Moldovan Leu (MDL) celebrates today 20 years.
In Moldova, the basic role in terms of currency, played the foreign money made of gold and silver: ducats, florins, zloty etc. In the XVIIth century in the Balkans and Moldova made its appearance the Dutch currency “leeuwendaalder” that had the face of a lion on. Moldovans called these coins lei. In 1867, after the Union of the Romanian Principalities, with the name “lion” was named Romanian currency.
Between 1918 and 1940 and again between 1941 and 1944, when Moldova was part of Romania, the Romanian leu was used also in Moldova. The Moldovan leu was established on 29 November 1993, following the collapse of the Soviet Union and the creation of the independent Republic of Moldova. It replaced the older cupon currency at a rate of 1 leu = 1000 cupon.
Although the National Bank Act has been passed in June 1991, it did not specify the name of the monetary unit. The choice was made between ducat and leu, preferring the latter. The first banknote issued had the nominal value of 1 leu. In April 1994, the 5 lei bill was issued and a month later appeared 10 and 50 lei banknotes. Over a year were issued 100 and 200 lei and in 1999 – 500 lei. In 2003, appeared banknote with the highest value of 1,000 lei.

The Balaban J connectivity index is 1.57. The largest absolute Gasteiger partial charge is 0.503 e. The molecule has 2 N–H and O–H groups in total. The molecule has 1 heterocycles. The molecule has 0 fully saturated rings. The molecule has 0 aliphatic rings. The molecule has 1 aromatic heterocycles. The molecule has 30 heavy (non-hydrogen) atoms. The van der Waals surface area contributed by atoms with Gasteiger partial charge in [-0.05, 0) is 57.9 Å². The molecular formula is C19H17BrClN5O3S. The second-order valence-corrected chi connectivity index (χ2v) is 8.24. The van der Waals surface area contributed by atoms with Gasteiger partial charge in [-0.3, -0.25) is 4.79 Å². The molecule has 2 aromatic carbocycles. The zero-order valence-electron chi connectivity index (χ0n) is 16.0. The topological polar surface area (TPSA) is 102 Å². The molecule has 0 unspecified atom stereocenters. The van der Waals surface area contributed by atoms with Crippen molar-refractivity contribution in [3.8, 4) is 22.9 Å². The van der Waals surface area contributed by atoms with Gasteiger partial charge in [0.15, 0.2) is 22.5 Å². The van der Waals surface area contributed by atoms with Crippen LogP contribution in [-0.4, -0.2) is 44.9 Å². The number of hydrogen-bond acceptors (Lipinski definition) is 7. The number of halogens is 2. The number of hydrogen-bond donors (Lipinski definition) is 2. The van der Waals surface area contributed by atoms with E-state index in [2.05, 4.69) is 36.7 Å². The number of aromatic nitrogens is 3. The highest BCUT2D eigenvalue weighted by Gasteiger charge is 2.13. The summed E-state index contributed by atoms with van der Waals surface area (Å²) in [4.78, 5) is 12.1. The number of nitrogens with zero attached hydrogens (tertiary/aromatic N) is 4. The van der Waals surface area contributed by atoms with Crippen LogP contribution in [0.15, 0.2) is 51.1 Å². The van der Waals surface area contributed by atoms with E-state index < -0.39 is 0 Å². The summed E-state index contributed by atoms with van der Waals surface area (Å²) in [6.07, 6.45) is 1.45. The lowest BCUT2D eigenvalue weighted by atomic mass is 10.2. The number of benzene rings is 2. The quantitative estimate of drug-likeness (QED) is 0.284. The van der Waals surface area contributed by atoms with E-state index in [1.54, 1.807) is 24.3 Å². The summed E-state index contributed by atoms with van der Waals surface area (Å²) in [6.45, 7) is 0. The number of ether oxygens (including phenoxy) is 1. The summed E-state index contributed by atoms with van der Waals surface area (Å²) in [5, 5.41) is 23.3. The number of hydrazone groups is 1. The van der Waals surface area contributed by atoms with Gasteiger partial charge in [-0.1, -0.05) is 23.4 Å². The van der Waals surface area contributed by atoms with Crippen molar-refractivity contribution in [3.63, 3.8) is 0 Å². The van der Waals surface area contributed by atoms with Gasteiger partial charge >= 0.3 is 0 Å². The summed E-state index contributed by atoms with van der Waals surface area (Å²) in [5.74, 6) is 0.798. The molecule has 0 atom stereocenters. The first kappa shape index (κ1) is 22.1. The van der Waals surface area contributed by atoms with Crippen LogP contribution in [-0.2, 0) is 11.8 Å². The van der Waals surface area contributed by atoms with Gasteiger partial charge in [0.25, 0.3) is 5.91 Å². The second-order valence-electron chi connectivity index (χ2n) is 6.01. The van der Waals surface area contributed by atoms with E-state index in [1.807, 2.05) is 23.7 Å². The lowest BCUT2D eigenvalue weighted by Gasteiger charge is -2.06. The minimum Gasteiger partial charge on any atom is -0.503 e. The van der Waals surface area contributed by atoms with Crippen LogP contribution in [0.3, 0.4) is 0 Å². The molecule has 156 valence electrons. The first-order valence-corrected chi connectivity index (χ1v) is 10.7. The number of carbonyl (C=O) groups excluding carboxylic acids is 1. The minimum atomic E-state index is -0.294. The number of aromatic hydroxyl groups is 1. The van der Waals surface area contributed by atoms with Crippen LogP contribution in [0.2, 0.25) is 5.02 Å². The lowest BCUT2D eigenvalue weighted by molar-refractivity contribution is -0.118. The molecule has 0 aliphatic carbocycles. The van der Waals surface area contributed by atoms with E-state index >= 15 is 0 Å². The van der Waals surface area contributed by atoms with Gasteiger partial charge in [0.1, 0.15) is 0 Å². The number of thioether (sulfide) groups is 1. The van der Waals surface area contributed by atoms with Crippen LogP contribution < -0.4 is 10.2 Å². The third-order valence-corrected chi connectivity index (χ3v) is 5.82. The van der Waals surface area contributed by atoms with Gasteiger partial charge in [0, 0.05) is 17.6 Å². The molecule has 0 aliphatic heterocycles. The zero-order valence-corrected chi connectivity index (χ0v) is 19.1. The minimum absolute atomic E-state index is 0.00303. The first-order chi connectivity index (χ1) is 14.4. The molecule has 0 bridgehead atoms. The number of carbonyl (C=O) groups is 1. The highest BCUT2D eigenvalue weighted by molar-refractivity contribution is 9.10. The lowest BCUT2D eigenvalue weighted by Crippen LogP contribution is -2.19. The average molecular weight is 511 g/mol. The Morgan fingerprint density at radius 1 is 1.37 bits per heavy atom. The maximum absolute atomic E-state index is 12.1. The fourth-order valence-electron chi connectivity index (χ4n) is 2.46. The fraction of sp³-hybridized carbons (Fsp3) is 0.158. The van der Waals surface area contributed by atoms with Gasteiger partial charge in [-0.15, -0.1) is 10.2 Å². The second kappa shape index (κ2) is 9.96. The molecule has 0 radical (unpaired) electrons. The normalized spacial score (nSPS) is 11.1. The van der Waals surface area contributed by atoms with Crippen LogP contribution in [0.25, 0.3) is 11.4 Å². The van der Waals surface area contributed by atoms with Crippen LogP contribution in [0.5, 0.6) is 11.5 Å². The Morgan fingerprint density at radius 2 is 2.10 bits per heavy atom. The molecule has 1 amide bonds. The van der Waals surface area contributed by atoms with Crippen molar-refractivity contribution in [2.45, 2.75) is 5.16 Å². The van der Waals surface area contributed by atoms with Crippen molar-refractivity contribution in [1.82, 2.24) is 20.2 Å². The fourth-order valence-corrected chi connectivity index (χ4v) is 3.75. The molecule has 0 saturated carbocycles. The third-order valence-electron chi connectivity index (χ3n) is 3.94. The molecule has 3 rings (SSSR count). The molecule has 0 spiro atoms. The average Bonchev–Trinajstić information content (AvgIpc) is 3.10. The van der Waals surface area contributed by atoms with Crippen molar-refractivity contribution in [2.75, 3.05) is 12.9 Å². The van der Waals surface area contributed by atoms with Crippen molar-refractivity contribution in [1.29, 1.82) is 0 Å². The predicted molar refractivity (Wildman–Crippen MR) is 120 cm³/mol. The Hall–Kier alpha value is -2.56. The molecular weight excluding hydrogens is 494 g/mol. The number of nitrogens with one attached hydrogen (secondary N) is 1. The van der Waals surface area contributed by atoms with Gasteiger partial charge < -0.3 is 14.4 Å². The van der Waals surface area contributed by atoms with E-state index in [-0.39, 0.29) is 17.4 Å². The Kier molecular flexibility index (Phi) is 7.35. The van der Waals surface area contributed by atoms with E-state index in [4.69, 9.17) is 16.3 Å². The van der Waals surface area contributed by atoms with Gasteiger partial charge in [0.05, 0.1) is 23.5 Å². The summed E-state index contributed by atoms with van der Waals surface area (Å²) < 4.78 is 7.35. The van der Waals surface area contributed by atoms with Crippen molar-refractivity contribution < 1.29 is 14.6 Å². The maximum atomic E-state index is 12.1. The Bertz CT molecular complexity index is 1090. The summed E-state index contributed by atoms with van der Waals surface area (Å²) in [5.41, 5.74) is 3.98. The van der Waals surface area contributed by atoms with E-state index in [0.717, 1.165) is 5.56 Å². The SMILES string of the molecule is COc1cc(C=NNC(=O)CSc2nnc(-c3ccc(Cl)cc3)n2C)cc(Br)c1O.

There have been two series of Moldovan leu banknotes. The first series was short-lived and only included 1, 5, and 10 lei. The front of all of these notes—and all subsequent notes—feature a portrait of Ştefan cel Mare (Stephen the Great, also known as Stephen III of Moldavia), the prince of Moldavia from 1457 to 1504. The first two lines of the Mioriţa (The Little Ewe) ballad appear on the back, printed vertically between the denomination numeral and the vignette of the fortress. The Mioriţa is an old Romanian pastoral ballad considered one of the most important pieces of Romanian folklore. The lines “Pe-un picior de plai, Pe-o gură de rai” translate as “Near a low foothill, at Heaven’s door sill”.